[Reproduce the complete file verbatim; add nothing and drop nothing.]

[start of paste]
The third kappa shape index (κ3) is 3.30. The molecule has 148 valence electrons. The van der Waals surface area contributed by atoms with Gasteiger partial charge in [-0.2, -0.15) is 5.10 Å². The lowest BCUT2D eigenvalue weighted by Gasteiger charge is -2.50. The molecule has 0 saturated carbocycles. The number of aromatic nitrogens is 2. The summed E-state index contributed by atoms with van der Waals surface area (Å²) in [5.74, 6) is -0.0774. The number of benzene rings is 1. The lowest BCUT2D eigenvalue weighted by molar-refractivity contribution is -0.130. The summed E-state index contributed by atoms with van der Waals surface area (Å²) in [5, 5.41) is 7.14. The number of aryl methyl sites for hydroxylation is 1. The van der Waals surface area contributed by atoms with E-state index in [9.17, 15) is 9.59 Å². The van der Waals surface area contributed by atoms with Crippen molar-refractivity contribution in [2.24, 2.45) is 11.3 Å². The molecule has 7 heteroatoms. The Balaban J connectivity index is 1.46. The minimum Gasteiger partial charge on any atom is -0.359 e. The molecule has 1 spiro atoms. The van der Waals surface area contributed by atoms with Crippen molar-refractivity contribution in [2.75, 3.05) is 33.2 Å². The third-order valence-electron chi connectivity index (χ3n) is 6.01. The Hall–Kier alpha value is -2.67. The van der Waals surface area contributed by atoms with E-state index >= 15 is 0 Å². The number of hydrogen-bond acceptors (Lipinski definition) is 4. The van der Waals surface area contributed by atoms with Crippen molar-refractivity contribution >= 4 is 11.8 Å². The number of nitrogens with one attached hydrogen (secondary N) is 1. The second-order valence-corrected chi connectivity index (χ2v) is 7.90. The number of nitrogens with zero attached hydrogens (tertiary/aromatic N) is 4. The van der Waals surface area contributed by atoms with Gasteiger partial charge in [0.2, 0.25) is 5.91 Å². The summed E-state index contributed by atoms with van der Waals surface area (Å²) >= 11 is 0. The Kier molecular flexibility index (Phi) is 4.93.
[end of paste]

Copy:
The third kappa shape index (κ3) is 3.30. The molecule has 148 valence electrons. The van der Waals surface area contributed by atoms with Gasteiger partial charge in [-0.2, -0.15) is 5.10 Å². The lowest BCUT2D eigenvalue weighted by Gasteiger charge is -2.50. The molecule has 0 saturated carbocycles. The number of aromatic nitrogens is 2. The summed E-state index contributed by atoms with van der Waals surface area (Å²) in [5.74, 6) is -0.0774. The number of benzene rings is 1. The lowest BCUT2D eigenvalue weighted by molar-refractivity contribution is -0.130. The summed E-state index contributed by atoms with van der Waals surface area (Å²) in [5, 5.41) is 7.14. The number of aryl methyl sites for hydroxylation is 1. The van der Waals surface area contributed by atoms with E-state index in [9.17, 15) is 9.59 Å². The van der Waals surface area contributed by atoms with Crippen molar-refractivity contribution in [2.24, 2.45) is 11.3 Å². The molecule has 7 heteroatoms. The Balaban J connectivity index is 1.46. The minimum Gasteiger partial charge on any atom is -0.359 e. The molecule has 1 spiro atoms. The van der Waals surface area contributed by atoms with Crippen molar-refractivity contribution in [2.75, 3.05) is 33.2 Å². The third-order valence-electron chi connectivity index (χ3n) is 6.01. The Hall–Kier alpha value is -2.67. The van der Waals surface area contributed by atoms with E-state index >= 15 is 0 Å². The number of hydrogen-bond acceptors (Lipinski definition) is 4. The van der Waals surface area contributed by atoms with Crippen molar-refractivity contribution >= 4 is 11.8 Å². The number of nitrogens with one attached hydrogen (secondary N) is 1. The second-order valence-corrected chi connectivity index (χ2v) is 7.90. The number of nitrogens with zero attached hydrogens (tertiary/aromatic N) is 4. The van der Waals surface area contributed by atoms with Gasteiger partial charge in [0.2, 0.25) is 5.91 Å². The summed E-state index contributed by atoms with van der Waals surface area (Å²) >= 11 is 0. The Kier molecular flexibility index (Phi) is 4.93.